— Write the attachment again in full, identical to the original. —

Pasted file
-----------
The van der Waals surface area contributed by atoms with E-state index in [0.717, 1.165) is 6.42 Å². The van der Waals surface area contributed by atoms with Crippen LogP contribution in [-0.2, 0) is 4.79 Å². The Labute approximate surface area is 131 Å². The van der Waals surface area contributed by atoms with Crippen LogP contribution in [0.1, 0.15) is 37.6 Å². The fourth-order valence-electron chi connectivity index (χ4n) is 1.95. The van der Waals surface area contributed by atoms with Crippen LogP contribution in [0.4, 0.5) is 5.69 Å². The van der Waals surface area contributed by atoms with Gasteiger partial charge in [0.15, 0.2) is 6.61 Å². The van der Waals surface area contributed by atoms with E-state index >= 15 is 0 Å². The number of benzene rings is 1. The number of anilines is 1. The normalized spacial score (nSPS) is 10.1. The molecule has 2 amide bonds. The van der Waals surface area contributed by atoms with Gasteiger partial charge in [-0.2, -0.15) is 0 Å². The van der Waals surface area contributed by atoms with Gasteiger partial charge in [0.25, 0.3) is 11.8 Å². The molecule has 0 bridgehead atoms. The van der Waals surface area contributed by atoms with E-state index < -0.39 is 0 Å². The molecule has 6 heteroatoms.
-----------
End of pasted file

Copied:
The van der Waals surface area contributed by atoms with E-state index in [0.717, 1.165) is 6.42 Å². The van der Waals surface area contributed by atoms with Crippen LogP contribution in [-0.2, 0) is 4.79 Å². The Labute approximate surface area is 131 Å². The van der Waals surface area contributed by atoms with Crippen LogP contribution in [0.1, 0.15) is 37.6 Å². The fourth-order valence-electron chi connectivity index (χ4n) is 1.95. The van der Waals surface area contributed by atoms with Crippen LogP contribution in [0.4, 0.5) is 5.69 Å². The van der Waals surface area contributed by atoms with Gasteiger partial charge in [0.15, 0.2) is 6.61 Å². The van der Waals surface area contributed by atoms with E-state index >= 15 is 0 Å². The number of benzene rings is 1. The number of anilines is 1. The normalized spacial score (nSPS) is 10.1. The molecule has 2 amide bonds. The van der Waals surface area contributed by atoms with Gasteiger partial charge in [-0.2, -0.15) is 0 Å². The van der Waals surface area contributed by atoms with Gasteiger partial charge in [0.25, 0.3) is 11.8 Å². The molecule has 0 bridgehead atoms. The van der Waals surface area contributed by atoms with E-state index < -0.39 is 0 Å². The molecule has 6 heteroatoms.